Welcome to the “square root” shaped recovery. That is the likely shape of the recovery curve we can expect over the coming years. If you back out what I call the “2000’s fluff” of excess car production, liar loans, using the home ATM for serial, annual refinancings, excess consumption, unneeded home construction to account for the new frugality, US GDP growth drops by 1%. Chop off another 1% for deleveraging in all its forms, including lower leverage ratios, the end of the collaterized debt markets and credit default swaps, ultra high junk yields, bond ratings for sale, and the new conservatism of CFO’s and auditors. That leaves you with the 1% growth rate that Japan has seen for the last 20 years. That means falling standard of livings, an unemployment rate permanently stuck at German style double digits, endemic deflation, a collapsing dollar, a comatose real estate market, and moribund stock markets. Where are the 37 million jobs going to come from that American needs over the next decade? If your kid is going to graduate from college soon, or cash out from the army, he better start learning Mandarin.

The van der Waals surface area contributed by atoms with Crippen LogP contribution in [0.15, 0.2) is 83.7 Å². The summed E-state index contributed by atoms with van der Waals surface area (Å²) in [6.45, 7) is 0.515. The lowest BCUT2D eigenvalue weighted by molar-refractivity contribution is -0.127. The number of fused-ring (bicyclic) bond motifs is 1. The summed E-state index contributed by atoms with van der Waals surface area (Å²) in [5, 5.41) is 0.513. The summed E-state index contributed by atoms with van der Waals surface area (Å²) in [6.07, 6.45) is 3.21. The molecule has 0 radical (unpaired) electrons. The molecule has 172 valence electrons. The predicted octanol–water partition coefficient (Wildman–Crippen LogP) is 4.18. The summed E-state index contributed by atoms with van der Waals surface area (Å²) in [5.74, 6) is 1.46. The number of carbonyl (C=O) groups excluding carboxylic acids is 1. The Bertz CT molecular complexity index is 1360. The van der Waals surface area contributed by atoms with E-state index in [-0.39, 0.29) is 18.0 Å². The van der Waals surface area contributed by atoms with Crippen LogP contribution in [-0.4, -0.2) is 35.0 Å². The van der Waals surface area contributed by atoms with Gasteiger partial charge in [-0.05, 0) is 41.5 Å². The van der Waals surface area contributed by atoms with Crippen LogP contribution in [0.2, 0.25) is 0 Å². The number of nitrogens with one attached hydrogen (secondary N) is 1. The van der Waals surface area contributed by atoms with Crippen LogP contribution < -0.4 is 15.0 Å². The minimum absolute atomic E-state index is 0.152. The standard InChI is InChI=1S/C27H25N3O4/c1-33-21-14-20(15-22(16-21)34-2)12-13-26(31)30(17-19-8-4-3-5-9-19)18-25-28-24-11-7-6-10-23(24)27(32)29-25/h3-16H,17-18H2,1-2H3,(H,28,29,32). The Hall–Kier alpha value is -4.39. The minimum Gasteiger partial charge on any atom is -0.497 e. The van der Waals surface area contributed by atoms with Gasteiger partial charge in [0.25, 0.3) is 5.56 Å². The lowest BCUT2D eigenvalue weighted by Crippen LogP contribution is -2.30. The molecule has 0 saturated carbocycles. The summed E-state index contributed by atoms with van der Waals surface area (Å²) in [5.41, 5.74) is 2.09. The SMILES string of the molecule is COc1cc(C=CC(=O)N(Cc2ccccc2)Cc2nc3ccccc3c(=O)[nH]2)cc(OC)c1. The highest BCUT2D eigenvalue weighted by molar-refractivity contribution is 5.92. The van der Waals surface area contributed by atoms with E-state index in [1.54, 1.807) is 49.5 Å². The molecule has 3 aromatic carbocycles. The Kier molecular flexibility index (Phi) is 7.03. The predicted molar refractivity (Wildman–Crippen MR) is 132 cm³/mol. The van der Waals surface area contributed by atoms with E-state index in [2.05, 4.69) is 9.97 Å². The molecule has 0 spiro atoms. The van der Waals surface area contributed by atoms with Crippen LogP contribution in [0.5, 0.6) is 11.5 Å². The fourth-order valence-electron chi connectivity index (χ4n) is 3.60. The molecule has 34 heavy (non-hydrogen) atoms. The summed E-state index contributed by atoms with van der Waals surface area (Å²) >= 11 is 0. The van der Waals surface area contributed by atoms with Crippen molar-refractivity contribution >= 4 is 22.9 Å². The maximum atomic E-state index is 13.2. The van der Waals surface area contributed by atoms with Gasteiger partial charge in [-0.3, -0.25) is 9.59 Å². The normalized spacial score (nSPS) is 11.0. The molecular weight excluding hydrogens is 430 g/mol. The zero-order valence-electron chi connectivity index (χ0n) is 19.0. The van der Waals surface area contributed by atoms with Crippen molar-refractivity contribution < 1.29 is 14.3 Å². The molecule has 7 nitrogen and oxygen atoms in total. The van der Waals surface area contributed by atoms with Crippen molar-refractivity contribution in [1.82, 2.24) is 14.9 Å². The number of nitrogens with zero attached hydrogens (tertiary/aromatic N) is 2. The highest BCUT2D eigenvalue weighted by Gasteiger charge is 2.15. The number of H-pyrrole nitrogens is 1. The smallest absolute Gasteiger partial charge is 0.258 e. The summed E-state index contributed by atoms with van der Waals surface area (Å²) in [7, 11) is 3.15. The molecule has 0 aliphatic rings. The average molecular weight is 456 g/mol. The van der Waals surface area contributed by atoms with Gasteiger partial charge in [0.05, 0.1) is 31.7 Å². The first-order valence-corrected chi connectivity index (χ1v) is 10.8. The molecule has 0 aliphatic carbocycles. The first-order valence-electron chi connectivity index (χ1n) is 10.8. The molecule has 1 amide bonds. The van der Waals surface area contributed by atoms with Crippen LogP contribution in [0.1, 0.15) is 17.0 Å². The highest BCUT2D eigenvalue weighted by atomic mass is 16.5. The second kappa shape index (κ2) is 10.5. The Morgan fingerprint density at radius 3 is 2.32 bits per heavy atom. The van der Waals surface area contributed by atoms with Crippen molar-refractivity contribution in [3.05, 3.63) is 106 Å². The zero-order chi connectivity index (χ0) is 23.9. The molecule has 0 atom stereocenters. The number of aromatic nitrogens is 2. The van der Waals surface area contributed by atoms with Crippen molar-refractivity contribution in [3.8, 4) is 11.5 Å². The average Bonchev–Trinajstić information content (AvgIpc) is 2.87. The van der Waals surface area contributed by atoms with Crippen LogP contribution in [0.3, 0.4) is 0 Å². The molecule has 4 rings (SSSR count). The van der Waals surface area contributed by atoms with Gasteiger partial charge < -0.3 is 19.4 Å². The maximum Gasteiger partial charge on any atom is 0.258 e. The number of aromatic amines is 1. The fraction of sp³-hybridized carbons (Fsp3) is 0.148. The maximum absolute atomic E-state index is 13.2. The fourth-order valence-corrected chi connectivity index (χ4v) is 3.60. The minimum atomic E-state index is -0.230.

3% Average US GDP growth rate 2002-2007
-1% Bank deleveraging
-1% 2000’s fluff-liar loans, excess home construction, excess car production
-1% real GDP growth 2010-2020